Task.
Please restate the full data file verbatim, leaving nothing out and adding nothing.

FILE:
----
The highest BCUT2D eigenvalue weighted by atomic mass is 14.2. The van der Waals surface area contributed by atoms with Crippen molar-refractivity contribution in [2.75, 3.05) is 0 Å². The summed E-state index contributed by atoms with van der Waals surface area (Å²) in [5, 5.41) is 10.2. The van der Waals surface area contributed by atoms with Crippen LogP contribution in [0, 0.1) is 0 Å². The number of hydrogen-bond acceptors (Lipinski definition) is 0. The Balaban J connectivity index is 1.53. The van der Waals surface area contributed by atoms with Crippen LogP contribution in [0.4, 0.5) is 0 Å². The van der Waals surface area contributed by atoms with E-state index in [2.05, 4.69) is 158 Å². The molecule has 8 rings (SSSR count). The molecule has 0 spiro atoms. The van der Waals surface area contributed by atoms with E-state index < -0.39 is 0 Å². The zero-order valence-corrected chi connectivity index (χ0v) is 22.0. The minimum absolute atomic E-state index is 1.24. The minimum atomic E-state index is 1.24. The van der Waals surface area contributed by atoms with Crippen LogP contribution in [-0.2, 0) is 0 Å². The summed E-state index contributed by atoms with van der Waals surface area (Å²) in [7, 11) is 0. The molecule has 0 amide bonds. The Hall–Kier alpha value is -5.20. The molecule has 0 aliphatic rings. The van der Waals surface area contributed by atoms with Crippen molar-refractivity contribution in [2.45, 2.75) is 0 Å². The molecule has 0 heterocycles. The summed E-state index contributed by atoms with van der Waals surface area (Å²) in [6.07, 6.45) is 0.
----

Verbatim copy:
The highest BCUT2D eigenvalue weighted by atomic mass is 14.2. The van der Waals surface area contributed by atoms with Crippen molar-refractivity contribution in [2.75, 3.05) is 0 Å². The summed E-state index contributed by atoms with van der Waals surface area (Å²) in [5, 5.41) is 10.2. The van der Waals surface area contributed by atoms with Crippen LogP contribution in [0, 0.1) is 0 Å². The number of hydrogen-bond acceptors (Lipinski definition) is 0. The Balaban J connectivity index is 1.53. The van der Waals surface area contributed by atoms with Crippen LogP contribution in [0.4, 0.5) is 0 Å². The van der Waals surface area contributed by atoms with E-state index in [2.05, 4.69) is 158 Å². The molecule has 8 rings (SSSR count). The molecule has 0 spiro atoms. The van der Waals surface area contributed by atoms with E-state index < -0.39 is 0 Å². The zero-order valence-corrected chi connectivity index (χ0v) is 22.0. The minimum absolute atomic E-state index is 1.24. The minimum atomic E-state index is 1.24. The van der Waals surface area contributed by atoms with Crippen LogP contribution in [-0.2, 0) is 0 Å². The summed E-state index contributed by atoms with van der Waals surface area (Å²) in [7, 11) is 0. The molecule has 0 amide bonds. The Hall–Kier alpha value is -5.20. The molecule has 0 aliphatic rings. The van der Waals surface area contributed by atoms with Crippen molar-refractivity contribution in [2.45, 2.75) is 0 Å². The molecule has 0 heterocycles. The summed E-state index contributed by atoms with van der Waals surface area (Å²) in [6.07, 6.45) is 0.